Capitol Report -- May 31
May 31, 2020
By: Paula S. Dierenfeld, Katie Graham
Times They Are A-Changing. On Tuesday, May 26, Governor Reynolds signed a new proclamation extending until June 25 the original health emergency proclamation that was set to expire on Wednesday, May 27. In the proclamation, she allowed bars, wineries, breweries and distilleries to open up on May 28 subject to the same public health measures as restaurants. The Governor also said establishments like racetracks, casinos and amusement parks could re-open on June 1, and community, recreational and sports gatherings of more than 10 people could resume on June 1, as well. All are subject to capacity and social distancing restrictions. What remains closed? Not much. Indoor venues hosting live performances, indoor playgrounds, senior centers and adult day care facilities.
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Time is Money. On Friday, May 29, Governor Reynolds announced how the state intends to spend the $1.25 billion Iowa has received in CARES Act funding. The Governor said that $700 million would be allocated immediately and $550 million would be held back as they continue to monitor the status of the Unemployment Trust Fund and any other unforeseen expenses related to COVID-19. She detailed the spending of the $700 million as follows:
- $215 million for Iowa businesses, renters and homeowners, workforce initiatives and food banks
- $100 million for Iowa farmers
- $125 million for Iowa cities and counties
- $50 million for health care providers that offer substance abuse and behavioral health programs
- $85 million for broadband expansion to support telehealth, telework and telelearning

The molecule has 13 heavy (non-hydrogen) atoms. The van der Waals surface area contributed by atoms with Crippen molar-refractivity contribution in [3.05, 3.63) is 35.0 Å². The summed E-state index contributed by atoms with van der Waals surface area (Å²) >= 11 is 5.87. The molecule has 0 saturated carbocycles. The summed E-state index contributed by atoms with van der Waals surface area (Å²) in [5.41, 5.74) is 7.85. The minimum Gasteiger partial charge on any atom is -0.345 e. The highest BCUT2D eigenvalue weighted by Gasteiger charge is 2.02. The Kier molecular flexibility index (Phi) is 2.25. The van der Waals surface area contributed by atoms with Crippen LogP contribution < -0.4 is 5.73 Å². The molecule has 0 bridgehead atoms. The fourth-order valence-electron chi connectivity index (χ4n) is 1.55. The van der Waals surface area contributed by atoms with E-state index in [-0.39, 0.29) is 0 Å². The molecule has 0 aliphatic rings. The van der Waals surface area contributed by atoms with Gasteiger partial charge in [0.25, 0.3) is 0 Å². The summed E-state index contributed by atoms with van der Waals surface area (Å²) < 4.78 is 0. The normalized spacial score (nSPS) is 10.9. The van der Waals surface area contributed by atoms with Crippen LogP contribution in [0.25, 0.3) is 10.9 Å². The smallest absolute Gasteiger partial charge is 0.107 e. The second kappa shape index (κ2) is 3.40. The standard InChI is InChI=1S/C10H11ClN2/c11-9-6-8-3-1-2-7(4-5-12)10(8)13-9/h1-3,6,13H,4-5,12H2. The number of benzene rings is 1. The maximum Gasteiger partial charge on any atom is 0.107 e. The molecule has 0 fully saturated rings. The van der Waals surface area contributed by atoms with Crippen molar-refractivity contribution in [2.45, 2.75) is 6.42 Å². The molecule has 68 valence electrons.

- $125 million for the state’s COVID-19 response including personal protective equipment and overtime for frontline employees
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Still Uncertain Times. Also on Friday, the Revenue Estimating Conference (REC) met to update their state revenue estimates for the current (FY 20) and next fiscal year (FY 21). The REC typically meets three time a year, in October, December and March, but held a special meeting at the Governor’s and legislative leaders’ request. When it last met in March, the REC members said it was too early to know what effect the coronavirus would have on the state’s tax revenues. While all three members struggled with the continued uncertainty about the longer-term impact of COVID-19 on state’s economy, they reached a consensus and lowered their estimates for FY 20 by $149.5 million and for FY 21 by $360.1 million. The Governor and legislature must use the new lower numbers in the state budget they develop when the legislature returns to the Capitol this Wednesday, June 3.
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Final Words… from Governor Reynolds, “The unsettling and criminal act of violence that robbed George Floyd of his rights and life was unconscionable and must be met with swift justice. As Iowans, it is right for us to react in different ways, from sadness to ourtage. But it is never right to react with violence.”